What are we to make of the fact that this production of Othello by the State Theatre Company of SA had the opening night audience laughing and, indeed, gleefully applauding even before the first line of dialogue was spoken? The great critic A. C. Bradley reckoned the play to be not only superior in construction to Hamlet, Macbeth or King Lear but also ‘the most painfully exciting and the most terrible’ of all Shakespeare’s tragedies. That this production, the main stage debut of director Nescha Jelk, opens with the Las Vegas-style wedding of Othello and Desdemona, avec disco soundtrack and mirror ball lighting, immediately suggests that we are not in Kansas or, to be precise, Venice anymore.
It turns out that we’re in the desert, nowhere near a shoreline (or a chapel of love?), the background conflict aesthetically closer to the successive Middle Eastern theatres of war of our own era than the Ottoman-Venetian conflict of 1570 that informed Shakespeare’s location of the play’s events. But I’m getting ahead of myself. What about that laughter?
Tonally, this production feels like an extension of The Comedy of Errors, the 2013 State Theatre/Bell Shakespeare coproduction that, under Imara Savage’s campy, irreverent direction, succeeded in revitalising one of Shakespeare’s slightest works. In that production Hazem Shammas and Renato Musolino played the Dromio twins to brilliant, knockabout effect; here they portray, respectively, Othello and Iago, a double act cut from an altogether darker cloth.
Neither appears comfortable with the transition from The Comedy of Errors’ slapstick and wordplay to Othello’s swingeing cruelties. Jelk seems to sense this. She tempers the hard surfaces on which their performances ought to stand with a cushion of casually forced humour that undermines the suspense which rightly should not let up until Othello’s suicide.
Musolino looks, to be frank, out of his depth as perhaps Shakespeare’s most egregious and existential of villains, and Shammas, though mesmerising in his two last speeches, tends towards vocal monotony. His tracing of Othello’s fall from ‘noble Moor’ to persecutor and, finally, misogynistic sadist, feels somehow incomplete. To be fair to Shammas, how could it be otherwise when our first sight of him is not as a potent and dignified general but as an entirely mortal man flailing about on a dance floor?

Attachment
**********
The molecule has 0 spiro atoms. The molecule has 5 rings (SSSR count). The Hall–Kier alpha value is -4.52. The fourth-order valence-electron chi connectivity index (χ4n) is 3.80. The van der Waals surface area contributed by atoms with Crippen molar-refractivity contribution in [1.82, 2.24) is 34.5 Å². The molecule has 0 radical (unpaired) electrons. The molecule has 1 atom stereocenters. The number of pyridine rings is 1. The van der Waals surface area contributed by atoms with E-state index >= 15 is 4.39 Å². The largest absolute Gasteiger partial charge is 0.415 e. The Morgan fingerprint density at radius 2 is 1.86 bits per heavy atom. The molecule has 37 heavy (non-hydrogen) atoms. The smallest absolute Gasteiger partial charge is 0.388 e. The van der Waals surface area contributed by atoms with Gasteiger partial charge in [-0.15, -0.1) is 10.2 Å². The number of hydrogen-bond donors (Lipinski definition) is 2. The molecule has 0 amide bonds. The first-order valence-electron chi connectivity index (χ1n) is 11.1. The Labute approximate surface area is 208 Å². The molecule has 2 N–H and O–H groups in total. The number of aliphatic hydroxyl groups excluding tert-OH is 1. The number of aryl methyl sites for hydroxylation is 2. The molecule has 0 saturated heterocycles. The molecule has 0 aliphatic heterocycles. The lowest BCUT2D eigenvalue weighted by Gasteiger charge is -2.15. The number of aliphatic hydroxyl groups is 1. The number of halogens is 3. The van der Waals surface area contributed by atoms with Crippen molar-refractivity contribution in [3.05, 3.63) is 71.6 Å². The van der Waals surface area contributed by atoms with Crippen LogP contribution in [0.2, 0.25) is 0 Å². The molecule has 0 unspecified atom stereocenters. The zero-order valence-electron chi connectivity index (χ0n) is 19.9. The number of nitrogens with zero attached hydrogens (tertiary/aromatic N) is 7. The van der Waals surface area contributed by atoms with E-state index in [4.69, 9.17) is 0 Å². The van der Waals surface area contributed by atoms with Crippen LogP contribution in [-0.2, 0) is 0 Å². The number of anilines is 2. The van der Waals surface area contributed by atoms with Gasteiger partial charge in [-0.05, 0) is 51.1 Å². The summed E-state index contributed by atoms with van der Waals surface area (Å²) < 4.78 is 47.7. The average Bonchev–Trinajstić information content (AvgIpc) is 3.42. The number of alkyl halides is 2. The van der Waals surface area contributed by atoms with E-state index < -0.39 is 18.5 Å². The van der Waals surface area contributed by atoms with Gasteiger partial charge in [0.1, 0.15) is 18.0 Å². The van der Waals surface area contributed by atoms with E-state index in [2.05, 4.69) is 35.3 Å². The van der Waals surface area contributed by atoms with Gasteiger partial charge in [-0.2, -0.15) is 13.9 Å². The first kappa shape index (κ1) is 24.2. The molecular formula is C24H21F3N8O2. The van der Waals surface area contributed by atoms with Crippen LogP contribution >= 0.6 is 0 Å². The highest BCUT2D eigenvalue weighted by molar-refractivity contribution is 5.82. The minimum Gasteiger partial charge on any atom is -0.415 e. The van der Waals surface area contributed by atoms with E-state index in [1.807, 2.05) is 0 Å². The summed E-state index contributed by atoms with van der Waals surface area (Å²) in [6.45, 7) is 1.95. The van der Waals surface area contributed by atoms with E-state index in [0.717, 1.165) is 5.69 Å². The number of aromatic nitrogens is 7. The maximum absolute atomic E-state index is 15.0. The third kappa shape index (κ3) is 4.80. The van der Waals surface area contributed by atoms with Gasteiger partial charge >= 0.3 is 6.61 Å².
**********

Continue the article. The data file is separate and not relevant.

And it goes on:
The real problem, however, is the faintly radical reinterpretation of Desdemona. The part is played by Ashton Malcolm — not as the familiar burnished innocent of past productions but as a shock-haired, vodka-swilling everywoman. Directorially the move is bold but dramaturgically it is a failure because it leaves the audience, again, with too little to fret about.
Malcolm’s rough edges, in other words, make the part wholly contemporary but at the cost of our sympathy, a misstep that ends up meaning we care much less about Desdemona’s awful fate than we should. Malcolm’s performance is often excellent once Othello has spurned Desdemona but that only adds to the disappointment. There’s a sense that a great opportunity has been missed. It’s hard to escape the feeling that Jelk did not have sufficient faith in the audience (or Malcolm’s ability to play within the text) to perceive, Desdemona’s underlying strength of will.
There is little to fault in Victoria Lamb’s minimalist design, a sand box within a black box, or Geoff Cobham’s typically skilful lighting with its militaristic touches of a mobile light tower and, neatly, a green night vision effect (‘beware of jealousy, my lord! It’s a green-eyed monster that makes fun of the victims it devours’) that attends the scene in which Iago and Rodorigo (James Smith) attack and wound Cassio (Taylor Wiese). Jason Sweeney’s score is a suitable blend of ambient dread, martial rhythms and muscular power chords.
In the end, however, too little is achieved, and too late; Jelk’s frequent letting of the audience off the hook with flashes of broad comedy has taken its toll and the tragedy of Othello, thinned by cheap laughs, is reduced, in its finale, to a mere drama. Lodovico’s epilogue has been cut and the play concludes with the gunshot with which the Moor ends his own life. The effect is numbing rather than purifying and I am reminded of Aristotle’s observation in his Poetics that tragedy should ‘arouse pity and fear, whereby is accomplished a catharsis of these emotions.’ The stakes have been set so low in this production, and from so early on, that it is impossible to feel anything but underwhelmed as the audience ends the night as it began it — with raucous, misplaced applause.